Tuesday, June 29, 2010


Love Is a Mix Tape: Life and Loss, One Song at a Time
I've taken to listening to audiobooks while crocheting (and doing other things), and I've found myself checking out books that I might not have otherwise, simply because the audiobook selection at most libraries is so much smaller than the print collection.  That's how I ended up listening to  Love Is a Mix Tape: Life and Loss, One Song at a Time.  The author, Rob Sheffield, shares various mix tapes he's made over the years and the time in his life they represent, with the bittersweet edge of losing his wife along the way.  Listening, my mind kept wandering to the mixtapes I myself had made, though they weren't really the kind of tape he was talking about.
From 1998 to 2006-ish, I filled 10 and half tapes with my favorite songs from musicals (and the occasional movie or TV song).  I didn't really have the intention of making that many when I started, mind you.  In the summer of 1998 I fell in love with the OCR of Sunset Boulevard, which I had taken out from the library, and listened to it nonstop.  When its due date arrived, I couldn't bear to return it, and I didn't have the funds to buy my own, since a. it was a two-disc set and b. Amazon.com wasn't on the radar yet.  But then I remembered that my father had once told me that you could copy CDs from the library because they pay a special fee, or something, and I just happened to have a boombox with a line-in connection (a surprise fulfillment of a Christmas request for a tape player a couple of years earlier), so I hooked up my CD player and recorded my favorite tracks from that, and a few other CDs I had out at the time.  I actually lost that first tape fairly early on, but I still remember most of the shows that I pull songs from (including Pippin, The Muppet Movie, and Shenandoah).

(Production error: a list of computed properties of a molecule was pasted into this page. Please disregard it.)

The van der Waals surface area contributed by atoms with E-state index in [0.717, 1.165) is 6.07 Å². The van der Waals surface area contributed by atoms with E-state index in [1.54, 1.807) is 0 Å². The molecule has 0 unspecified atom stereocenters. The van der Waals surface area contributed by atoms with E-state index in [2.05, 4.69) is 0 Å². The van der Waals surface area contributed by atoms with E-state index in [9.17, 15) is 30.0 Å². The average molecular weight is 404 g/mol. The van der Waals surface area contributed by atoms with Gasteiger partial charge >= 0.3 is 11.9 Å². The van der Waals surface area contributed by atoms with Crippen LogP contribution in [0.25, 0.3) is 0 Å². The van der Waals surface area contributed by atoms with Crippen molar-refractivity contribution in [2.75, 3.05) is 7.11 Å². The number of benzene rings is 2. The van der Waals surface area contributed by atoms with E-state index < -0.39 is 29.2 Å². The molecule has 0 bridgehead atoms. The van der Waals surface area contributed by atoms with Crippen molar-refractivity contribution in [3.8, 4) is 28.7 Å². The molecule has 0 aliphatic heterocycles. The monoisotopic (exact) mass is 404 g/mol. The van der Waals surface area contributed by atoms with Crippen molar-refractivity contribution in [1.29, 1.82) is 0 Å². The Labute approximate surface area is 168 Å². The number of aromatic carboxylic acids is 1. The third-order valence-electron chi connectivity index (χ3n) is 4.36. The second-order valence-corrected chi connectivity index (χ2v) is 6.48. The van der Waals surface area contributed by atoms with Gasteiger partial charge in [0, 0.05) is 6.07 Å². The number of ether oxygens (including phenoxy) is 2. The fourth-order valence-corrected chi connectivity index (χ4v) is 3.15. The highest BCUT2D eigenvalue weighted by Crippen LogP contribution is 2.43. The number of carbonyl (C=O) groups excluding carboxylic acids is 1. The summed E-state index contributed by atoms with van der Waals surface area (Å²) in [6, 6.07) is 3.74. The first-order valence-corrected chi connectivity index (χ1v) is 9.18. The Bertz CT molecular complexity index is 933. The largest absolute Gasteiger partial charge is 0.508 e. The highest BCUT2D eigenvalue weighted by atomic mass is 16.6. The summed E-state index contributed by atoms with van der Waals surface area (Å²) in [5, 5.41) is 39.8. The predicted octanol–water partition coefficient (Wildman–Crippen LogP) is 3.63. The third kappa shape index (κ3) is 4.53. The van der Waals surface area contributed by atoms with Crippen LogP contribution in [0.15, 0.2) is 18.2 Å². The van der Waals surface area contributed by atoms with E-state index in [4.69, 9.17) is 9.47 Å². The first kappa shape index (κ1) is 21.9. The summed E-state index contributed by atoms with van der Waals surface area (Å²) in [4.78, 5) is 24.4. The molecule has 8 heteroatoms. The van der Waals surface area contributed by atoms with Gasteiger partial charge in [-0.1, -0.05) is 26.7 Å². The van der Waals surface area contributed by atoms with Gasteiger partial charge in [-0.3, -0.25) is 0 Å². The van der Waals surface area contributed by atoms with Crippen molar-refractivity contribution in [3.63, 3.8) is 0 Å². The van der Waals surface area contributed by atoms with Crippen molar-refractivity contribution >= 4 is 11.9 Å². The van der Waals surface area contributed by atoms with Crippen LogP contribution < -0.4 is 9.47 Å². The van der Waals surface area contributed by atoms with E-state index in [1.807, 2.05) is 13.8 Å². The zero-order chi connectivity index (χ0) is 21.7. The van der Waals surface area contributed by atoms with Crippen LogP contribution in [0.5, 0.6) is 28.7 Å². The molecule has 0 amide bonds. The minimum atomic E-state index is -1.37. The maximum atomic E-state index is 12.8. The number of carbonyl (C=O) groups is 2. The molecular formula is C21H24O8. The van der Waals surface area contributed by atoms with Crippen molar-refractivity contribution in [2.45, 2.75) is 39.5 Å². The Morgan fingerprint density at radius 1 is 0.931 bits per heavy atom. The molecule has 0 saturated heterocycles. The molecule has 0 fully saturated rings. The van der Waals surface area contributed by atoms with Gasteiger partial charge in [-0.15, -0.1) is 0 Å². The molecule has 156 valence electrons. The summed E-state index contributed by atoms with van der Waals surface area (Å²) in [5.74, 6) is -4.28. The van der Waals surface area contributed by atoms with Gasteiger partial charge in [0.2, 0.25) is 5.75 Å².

Even with the arrival of mp3s and cd-ripping into my life, I continued to make my Broadway mixtapes.  I didn't even think of switching to CDs, which means that I occasionally run into songs that I no longer like as much as I used to (if at all) when listening to the cassettes, and have to suffer through them.  Which is probably why the nail in my mixtape-making coffin was when I got an mp3 player.  To be fair, I was losing interest by then, partially due to the difficulty of finding CDs of musicals that I hadn't heard yet that also had songs that I wanted to keep listening to, and the fact that I no longer had my own CD/cassette player (the line-in boombox died earlier).  But the mp3 player basically did what my mixtapes had: let me pick and choose from the best of my collection, with the added bonus of being able to remove songs I was tired of and skip ones I wasn't in the mood for.  I still have my tapes and I still like to listen to them and go back to the time when they were made, though I haven't actually listened to them that much since I got my new car that doesn't have a tape deck.

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